By Udeme Akpan
The increased smuggling of petrol across Nigeria’s borders has put pressure on the Nigerian National Petroleum Corporation, NNPC, to meet the national daily demand, currently estimated at 72.72 million litres.
Investigation by Vanguard, weekend, showed that the smuggled product goes for between N300 and N500 per litre in Cameroun, Chad, Niger, and Benin.
This showed an illegal price incentive of 194 per cent, when compared to N162 and N170, which the smuggled product goes for domestically in Nigeria.
Consequently, many illegal operators have allegedly diverted the product to the borders, where it is smuggled to other countries or stored in the border communities for retailing in smaller units at higher prices.
For instance, it was gathered at the Idi Iroko, a neighbouring community with Benin, that one, two, three, and four litres go for as high as N250, N500, N750, and N1,000 respectively.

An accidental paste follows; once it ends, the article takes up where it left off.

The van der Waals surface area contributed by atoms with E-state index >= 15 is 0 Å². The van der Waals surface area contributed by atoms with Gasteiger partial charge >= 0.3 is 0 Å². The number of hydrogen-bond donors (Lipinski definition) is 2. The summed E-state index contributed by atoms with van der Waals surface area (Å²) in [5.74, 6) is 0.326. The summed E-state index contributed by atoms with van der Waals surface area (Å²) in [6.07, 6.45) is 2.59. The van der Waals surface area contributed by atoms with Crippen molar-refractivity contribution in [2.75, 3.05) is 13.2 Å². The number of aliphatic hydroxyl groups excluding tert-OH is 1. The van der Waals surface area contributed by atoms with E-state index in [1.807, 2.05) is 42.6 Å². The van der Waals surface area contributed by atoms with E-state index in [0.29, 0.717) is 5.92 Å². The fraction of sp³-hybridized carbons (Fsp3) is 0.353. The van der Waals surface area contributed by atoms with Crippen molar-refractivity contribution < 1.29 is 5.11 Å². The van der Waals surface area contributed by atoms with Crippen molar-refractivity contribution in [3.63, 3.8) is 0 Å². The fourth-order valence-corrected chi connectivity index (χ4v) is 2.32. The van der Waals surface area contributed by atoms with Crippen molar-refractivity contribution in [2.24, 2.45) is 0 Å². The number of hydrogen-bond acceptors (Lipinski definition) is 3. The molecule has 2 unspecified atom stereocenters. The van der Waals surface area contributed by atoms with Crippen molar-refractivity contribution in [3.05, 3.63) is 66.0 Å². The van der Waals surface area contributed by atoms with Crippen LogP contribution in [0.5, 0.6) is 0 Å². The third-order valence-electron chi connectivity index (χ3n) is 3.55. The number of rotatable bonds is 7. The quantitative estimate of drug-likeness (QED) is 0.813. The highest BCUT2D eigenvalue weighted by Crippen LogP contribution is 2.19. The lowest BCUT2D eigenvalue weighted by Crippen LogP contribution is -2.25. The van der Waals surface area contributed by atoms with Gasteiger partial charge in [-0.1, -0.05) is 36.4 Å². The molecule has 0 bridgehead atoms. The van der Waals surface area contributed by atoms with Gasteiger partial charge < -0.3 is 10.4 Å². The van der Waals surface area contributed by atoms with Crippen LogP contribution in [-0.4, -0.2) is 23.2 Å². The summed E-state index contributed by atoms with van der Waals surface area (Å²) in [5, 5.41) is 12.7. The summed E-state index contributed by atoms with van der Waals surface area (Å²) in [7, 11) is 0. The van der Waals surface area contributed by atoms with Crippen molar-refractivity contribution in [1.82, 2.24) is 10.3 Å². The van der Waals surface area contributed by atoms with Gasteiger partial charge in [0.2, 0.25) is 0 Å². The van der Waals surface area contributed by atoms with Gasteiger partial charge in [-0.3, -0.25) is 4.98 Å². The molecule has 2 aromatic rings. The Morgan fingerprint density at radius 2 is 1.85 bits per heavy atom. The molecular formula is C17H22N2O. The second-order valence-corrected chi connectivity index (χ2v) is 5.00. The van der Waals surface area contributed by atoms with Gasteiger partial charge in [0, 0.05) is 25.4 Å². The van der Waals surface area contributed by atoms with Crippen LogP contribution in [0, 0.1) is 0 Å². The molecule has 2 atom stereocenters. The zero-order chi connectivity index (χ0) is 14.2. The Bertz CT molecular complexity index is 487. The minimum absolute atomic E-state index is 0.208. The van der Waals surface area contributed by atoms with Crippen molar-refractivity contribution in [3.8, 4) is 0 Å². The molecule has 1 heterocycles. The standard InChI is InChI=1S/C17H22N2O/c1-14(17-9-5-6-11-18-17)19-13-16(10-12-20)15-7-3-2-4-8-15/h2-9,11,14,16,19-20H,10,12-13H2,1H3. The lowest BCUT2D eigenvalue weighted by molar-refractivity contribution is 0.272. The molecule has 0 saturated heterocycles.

However, in an interview with Vanguard, weekend, the Chairman, Major Oil Marketers Association of Nigeria, MOMAN, Mr Adetunji Oyebanji, who is also the Managing Director, 11 Plc, said the huge price differential across the borders, provides adequate incentive for smugglers.
Specifically, he said: “The incentive is much. Even if you put the angels at the borders, the differential is too much.”
He added: “The only solution is to bridge the gap and remove the incentive. If not, it will continue.”
Nevertheless, the Department of Petroleum Resources, DPR, has sealed many stations nationwide for committing various offences, including under-dispensing and hoarding, but not much has been achieved in the battle against petroleum products diversion.
Mr Ayorinde Cardoso, Zonal Operations Controller, DPR, Lagos, who confirmed that two stations were sealed for under dispensing in Lagos, said: “The sealed stations were under dispensing and there are sanctions.
“They will have to, first of all, pay their sanctions and they will rectify their pumps to the acceptable standard. Then we will come back and re-evaluate the pumps before they can be allowed to reopen.”
Previously, the Group General Manager, Group Public Affairs Division, Dr Kennie Obateru, had said: “Our products are sold to bonafide marketers who have retail stations through which to sell to Nigerians.
“Unfortunately, we have products being smuggled to neighbouring countries because of the subsidised rate of petrol in Nigeria, thus strengthening the case for a realistic and market-determined price for petrol.”